Little Albert Experiment | How Classical Conditioning works

Experimental psychology, as a subject, has always fascinated me. How thrilling it must be for the psychologists to know how a human being would behave or respond when put under specific circumstances; and ultimately generalize that behaviour!

This article talks about one such amazing experiment performed to test a learning process called Classical Conditioning. Let’s dive right in.

Little Albert Experiment Analysis and Psychology

In an experiment performed in 1920 by John B. Watson, an American psychologist known for his works on behaviourism, and Rosalie Rayner, his graduate student, it was observed that reactions could be classically conditioned in people.

Ivan Pavlov, a Russian psychologist, had earlier discovered salivation by dogs in response to food in the 1890s. He experimented with how his dogs would salivate whenever the footsteps of their food server were being heard. His research birthed the classical conditioning theory.

After studying Ivan's works, Watson experimented with how reactions could be conditioned in people classically. A nine-month-old baby, known as Albert, was placed with a white rat. This experiment aimed to make the child fearful of the rat, but Albert showed no sign of fear for the white rat.

Secondly, they presented him with the white rat and produced a noise by banging a hammer against an iron rod behind him. Little Albert became fearful of the rat at this stage, and he cried out loud. This second stage was repeated when Albert turned 11 months, and it produced the same result.

Little Albert developed a phobia for the rat with and without the noise that he would crawl hastily away from it with tears. About five (5) days later, he became very fearful of things similar to the white rat (such as a dog, a fur coat, and a mask). This behaviour is known as Little Albert Experiment Generalization because he generalized his phobia for the white rat with other similar objects.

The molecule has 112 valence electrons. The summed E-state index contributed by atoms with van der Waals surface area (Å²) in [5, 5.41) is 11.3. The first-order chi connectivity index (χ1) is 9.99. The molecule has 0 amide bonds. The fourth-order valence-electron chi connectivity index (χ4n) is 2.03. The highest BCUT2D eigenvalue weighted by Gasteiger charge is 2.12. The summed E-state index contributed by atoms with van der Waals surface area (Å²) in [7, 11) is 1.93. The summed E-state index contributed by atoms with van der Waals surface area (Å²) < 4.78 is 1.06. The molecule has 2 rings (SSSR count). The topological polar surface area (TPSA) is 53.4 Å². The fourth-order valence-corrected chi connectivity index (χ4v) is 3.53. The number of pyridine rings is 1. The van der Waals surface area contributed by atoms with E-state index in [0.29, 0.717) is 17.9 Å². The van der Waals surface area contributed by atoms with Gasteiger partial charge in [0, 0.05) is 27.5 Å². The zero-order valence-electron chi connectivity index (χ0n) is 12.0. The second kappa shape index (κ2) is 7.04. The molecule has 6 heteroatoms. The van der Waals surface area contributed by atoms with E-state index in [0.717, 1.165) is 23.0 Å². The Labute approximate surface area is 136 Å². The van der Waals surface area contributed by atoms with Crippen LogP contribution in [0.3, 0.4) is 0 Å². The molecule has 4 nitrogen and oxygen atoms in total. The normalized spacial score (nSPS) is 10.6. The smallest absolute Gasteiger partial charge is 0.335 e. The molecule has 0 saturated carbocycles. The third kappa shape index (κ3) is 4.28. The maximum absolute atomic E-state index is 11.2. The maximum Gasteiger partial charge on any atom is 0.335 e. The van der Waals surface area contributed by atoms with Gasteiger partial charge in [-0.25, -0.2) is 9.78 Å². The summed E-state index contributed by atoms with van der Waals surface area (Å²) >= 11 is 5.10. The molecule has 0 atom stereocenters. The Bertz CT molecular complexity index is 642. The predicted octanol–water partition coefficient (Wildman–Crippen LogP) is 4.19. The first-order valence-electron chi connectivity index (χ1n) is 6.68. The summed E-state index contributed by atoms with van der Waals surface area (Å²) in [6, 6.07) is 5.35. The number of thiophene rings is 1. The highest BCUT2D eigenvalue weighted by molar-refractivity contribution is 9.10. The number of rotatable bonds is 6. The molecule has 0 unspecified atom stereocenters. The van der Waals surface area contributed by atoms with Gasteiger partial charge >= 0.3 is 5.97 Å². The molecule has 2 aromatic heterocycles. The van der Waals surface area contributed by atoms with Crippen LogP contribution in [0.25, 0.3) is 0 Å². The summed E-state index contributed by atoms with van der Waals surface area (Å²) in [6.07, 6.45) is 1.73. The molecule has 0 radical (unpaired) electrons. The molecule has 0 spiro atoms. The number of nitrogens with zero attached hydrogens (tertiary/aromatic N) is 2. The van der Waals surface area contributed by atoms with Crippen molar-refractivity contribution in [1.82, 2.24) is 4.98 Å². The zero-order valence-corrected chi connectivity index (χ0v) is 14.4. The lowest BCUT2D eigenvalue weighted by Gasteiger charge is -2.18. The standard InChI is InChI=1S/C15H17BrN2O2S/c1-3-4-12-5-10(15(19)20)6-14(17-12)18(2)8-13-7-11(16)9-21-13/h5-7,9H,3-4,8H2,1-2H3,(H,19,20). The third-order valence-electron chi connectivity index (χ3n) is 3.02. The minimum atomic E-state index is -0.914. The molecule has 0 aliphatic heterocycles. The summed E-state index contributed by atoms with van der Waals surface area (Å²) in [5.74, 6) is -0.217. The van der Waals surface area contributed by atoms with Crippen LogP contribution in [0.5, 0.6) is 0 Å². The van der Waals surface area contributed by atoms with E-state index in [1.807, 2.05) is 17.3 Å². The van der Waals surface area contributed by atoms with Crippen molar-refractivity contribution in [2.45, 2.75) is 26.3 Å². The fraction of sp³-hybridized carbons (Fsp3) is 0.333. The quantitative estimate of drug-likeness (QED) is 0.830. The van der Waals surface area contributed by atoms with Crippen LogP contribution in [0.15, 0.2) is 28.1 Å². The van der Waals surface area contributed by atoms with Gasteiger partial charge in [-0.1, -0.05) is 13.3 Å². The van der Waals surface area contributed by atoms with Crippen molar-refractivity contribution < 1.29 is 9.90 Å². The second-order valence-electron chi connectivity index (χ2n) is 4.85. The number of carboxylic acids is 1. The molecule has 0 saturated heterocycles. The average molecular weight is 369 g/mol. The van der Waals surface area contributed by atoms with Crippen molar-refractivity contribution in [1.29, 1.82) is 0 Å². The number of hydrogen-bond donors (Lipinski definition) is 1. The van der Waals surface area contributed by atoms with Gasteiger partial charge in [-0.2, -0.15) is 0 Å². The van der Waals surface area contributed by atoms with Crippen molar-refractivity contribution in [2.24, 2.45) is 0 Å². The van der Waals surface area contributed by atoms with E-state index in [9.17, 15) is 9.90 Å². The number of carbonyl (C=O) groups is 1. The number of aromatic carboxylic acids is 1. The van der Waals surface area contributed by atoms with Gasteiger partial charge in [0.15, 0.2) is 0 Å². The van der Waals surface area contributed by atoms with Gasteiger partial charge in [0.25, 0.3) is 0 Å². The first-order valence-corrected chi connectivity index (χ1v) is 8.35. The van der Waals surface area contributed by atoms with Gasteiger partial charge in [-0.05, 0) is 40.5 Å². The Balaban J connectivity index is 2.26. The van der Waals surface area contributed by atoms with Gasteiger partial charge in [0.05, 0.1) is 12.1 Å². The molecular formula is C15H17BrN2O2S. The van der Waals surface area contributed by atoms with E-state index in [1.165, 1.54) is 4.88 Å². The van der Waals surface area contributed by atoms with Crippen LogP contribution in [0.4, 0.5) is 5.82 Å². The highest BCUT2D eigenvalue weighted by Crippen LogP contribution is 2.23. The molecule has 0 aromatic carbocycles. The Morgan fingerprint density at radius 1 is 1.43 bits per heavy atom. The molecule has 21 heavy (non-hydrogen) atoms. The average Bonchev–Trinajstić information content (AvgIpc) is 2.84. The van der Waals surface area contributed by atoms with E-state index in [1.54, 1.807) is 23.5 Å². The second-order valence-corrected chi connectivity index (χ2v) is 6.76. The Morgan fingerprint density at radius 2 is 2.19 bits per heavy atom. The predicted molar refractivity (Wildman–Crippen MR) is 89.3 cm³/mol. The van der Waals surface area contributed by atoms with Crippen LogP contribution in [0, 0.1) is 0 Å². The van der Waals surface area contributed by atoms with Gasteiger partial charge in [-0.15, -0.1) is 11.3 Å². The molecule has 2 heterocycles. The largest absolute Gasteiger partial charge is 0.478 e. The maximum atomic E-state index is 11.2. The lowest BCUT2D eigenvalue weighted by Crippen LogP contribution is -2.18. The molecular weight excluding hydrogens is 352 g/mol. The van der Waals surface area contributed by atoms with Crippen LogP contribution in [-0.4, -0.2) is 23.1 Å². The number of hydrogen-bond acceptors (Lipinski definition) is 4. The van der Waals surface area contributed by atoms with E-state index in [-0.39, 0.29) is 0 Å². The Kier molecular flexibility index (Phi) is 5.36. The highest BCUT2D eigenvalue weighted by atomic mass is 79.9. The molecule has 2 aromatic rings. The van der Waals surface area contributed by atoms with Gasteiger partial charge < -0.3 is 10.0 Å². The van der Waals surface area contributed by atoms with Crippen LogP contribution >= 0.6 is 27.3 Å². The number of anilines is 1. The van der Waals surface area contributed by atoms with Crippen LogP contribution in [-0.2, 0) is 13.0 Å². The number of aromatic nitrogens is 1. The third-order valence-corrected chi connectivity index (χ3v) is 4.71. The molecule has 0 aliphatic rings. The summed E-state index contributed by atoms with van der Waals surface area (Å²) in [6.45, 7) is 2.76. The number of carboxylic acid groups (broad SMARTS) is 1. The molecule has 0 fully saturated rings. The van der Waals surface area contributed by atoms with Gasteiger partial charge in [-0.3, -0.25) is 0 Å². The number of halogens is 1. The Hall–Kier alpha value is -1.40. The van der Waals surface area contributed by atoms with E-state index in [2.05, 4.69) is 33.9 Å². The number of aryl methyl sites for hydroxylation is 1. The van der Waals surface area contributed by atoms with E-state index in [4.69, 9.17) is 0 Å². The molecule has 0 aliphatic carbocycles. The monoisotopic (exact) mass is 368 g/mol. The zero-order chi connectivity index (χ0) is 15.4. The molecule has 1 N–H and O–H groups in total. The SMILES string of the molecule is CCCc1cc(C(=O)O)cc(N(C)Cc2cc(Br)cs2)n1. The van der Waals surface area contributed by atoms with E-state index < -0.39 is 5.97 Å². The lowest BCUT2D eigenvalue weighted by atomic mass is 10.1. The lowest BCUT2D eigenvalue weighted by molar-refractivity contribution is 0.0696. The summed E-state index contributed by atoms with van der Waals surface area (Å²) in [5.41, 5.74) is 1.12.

What did the experiment conclude?

Little Albert Experiment Conclusion

John B. Watson and Rosalie Rayner finally argued that classical conditioning could produce a human fear response.

Well, there were some ethical issues involved as well...

Little Albert Experiment Ethical issues

It's, however, noteworthy that this experiment lacked concrete evidence and scientific proof. The health of the child (Albert) was also questioned as two psychologists, Hall P. Beck and Sharman Levinson, after seven years of intensive research, claimed that Albert was a boy known as Douglas Merritte who died of hydrocephalus (a build-up of fluid in the cavities deep within the brain) when he was only five.

Beck and Levinson also claimed that Albert was always crying at that age and that Watson and Rayner were aware of Albert's abnormal behaviour before they experimented.

However, Psychology researchers Russ Powell and Nancy Digdon argued that the little Albert was one William Barger, who was usually called Albert by his relatives. He revealed that the little Albert was healthy and eventually died in 2007 at age 87.

Watson and Rayner's experiment also conflicts with modern moral principles. Such research would not be allowed today as the law has been passed to prevent the recurrence of such harmful experiments.

Watson and Rayner did not inform Albert's parents about the experiment, and it was gathered that they were unable to conduct a further experiment to reverse the condition response (as planned) as his mother took him away the day the last tests were made. According to findings made by Hall P. Beck, Albert never learned to walk or talk throughout his life.

Psychologists believe Watson and Rayner were harming the child psychologically by creating a fear response in him.

Little Albert Experiment Summary

  • The Little Albert Experiment was performed in 1920, and it was aimed at conditioning fear in an emotionally stable child.

  • Albert B, a nine-month-old infant, was placed with a white rat, and he showed no sign of fear.

  • However, little Albert would burst into tears if a hammer was struck against an iron rod behind him while the rat was still with him.

  • Little Albert later became very fearful of the rat with and without striking the hammer against the iron rod.

  • Finally, he became fearful of things associated with rats, including the fur collar of his mother's coat.


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